• Many liberals and gay-rights advocates are up in arms because Warren opposes gay marriage, and fear that Obama just pulled a little bait and switch, promising equal rights and giving more of the same.
• Conservative evangelicals are in a tizzy because Obama is pro-choice, and they feel that Warren’s fraternization with him sends the wrong message.
• Dan Barker and other offended atheists think there shouldn’t be prayer at political functions in the first place. Mr. Barker is filing a lawsuit against the formal invocation tradition, which has been around since FDR’s second inauguration.
This choice, in one fell swoop, has raised three of the hottest-button issues of our day: gay rights, abortion, and the separation of church and state.
I suppose being an Obama supporter and part of a queer-friendly church should make me want to set up camp with the first group of the offended. Really, though, when I think of Rick Warren being chosen as the token Christian, I have to suppress a yawn. Sure, he has made some uneducated (all be they Purpose Driven) remarks about our homosexual brothers and sisters, but he did not, as many would like to believe, spearhead a political effort to pass Proposal 8 in California, though he did release a short video message sharing his opinions on it at the request of his parishioners.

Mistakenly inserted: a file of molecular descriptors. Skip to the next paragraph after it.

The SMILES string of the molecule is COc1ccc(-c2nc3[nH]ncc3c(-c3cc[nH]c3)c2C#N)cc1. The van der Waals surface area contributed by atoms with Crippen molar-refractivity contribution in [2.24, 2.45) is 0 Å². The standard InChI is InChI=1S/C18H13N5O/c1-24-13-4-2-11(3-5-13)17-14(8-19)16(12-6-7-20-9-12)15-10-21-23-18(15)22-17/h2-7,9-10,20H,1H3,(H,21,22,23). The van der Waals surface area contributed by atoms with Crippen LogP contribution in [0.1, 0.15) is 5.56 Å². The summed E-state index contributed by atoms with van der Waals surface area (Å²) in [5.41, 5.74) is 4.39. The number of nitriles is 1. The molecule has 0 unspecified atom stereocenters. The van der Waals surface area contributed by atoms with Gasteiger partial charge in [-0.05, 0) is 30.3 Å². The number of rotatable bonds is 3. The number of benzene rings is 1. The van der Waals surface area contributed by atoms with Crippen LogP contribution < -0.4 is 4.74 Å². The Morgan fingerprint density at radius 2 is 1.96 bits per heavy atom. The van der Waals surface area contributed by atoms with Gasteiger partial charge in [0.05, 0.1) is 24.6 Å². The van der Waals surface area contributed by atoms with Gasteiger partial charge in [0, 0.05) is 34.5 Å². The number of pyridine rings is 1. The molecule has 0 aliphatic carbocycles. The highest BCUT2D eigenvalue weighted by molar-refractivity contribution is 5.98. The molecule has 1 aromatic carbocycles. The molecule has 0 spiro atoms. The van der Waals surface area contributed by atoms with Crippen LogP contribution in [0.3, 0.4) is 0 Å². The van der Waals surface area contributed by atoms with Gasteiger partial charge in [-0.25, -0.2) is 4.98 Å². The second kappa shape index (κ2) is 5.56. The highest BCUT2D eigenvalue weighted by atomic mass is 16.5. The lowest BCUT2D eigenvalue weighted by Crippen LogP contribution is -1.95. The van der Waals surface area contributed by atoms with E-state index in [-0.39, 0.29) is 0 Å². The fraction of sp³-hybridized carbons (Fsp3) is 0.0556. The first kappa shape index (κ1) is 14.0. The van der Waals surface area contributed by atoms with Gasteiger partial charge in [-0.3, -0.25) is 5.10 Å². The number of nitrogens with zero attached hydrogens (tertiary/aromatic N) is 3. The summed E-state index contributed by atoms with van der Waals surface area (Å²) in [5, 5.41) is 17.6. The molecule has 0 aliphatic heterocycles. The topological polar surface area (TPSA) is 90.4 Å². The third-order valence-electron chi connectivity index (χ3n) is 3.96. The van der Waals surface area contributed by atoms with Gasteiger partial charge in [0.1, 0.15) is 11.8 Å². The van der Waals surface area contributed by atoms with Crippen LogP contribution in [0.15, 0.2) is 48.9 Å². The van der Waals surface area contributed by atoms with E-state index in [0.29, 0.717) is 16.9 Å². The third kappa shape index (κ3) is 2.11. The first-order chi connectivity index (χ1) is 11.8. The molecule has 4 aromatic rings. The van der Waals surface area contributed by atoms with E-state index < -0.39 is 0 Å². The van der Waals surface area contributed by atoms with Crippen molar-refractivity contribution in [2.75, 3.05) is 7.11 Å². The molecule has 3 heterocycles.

Can I suggest that conservative evangelicals chill out a bit as well? Obama and Warren are men who have different views, and they have once again chosen mutual respect and dialogue over finger-pointing. (Warren invited Obama to speak at an AIDS conference in his church in 2005.)
I acknowledge that there may be larger political and religious implications to this move, though I doubt each side will abandon their promises or beliefs because of their alliance.
I think the third camp might actually have the most credible reasons for being offended. Why is the constitutional separation of church and state seemingly disregarded in this once special instance? Could Obama, if he should choose to, start every State of the Union Address in prayer?
Don’t get me wrong; I am a fan of prayer. But even as a Christian, I find this prayer a bit, well, showy. And though some may yearn for the days of blissful homogeny when we didn’t have to consider other religions or viewpoints, this can and should no longer be the case.
I see the prayer at inaugurations similar to a Wimbledon player’s nod or curtsy to the box where the king and queen used to sit. The tradition was upheld so long not because it meant anything, but because it was tradition. And I predict, like the Wimbledon nod that died out in 2003, the inaugural prayer will soon bow out as well.
But that’s just my opinion. I’m just offended that you hadn’t asked me until now.